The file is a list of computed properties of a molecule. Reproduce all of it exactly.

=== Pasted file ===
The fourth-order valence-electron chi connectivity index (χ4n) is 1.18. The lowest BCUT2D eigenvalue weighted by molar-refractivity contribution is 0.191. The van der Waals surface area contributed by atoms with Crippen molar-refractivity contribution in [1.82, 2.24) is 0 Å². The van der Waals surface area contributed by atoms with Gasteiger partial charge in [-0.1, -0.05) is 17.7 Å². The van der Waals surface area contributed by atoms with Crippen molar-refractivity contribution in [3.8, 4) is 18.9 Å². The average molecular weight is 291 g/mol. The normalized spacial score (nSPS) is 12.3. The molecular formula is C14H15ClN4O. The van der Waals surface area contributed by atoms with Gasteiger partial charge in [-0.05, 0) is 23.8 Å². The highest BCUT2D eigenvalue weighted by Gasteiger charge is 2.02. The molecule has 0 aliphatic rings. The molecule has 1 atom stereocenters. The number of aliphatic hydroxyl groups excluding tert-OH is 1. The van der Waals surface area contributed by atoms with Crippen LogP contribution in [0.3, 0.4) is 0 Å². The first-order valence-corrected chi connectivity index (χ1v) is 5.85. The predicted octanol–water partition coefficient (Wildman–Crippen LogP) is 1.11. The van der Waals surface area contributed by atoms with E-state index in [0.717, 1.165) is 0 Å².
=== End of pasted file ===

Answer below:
The fourth-order valence-electron chi connectivity index (χ4n) is 1.18. The lowest BCUT2D eigenvalue weighted by molar-refractivity contribution is 0.191. The van der Waals surface area contributed by atoms with Crippen molar-refractivity contribution in [1.82, 2.24) is 0 Å². The van der Waals surface area contributed by atoms with Gasteiger partial charge in [-0.1, -0.05) is 17.7 Å². The van der Waals surface area contributed by atoms with Crippen molar-refractivity contribution in [3.8, 4) is 18.9 Å². The average molecular weight is 291 g/mol. The normalized spacial score (nSPS) is 12.3. The molecular formula is C14H15ClN4O. The van der Waals surface area contributed by atoms with Gasteiger partial charge in [-0.05, 0) is 23.8 Å². The highest BCUT2D eigenvalue weighted by Gasteiger charge is 2.02. The molecule has 0 aliphatic rings. The molecule has 1 atom stereocenters. The number of aliphatic hydroxyl groups excluding tert-OH is 1. The van der Waals surface area contributed by atoms with Crippen LogP contribution in [0.3, 0.4) is 0 Å². The first-order valence-corrected chi connectivity index (χ1v) is 5.85. The predicted octanol–water partition coefficient (Wildman–Crippen LogP) is 1.11. The van der Waals surface area contributed by atoms with E-state index in [0.717, 1.165) is 0 Å².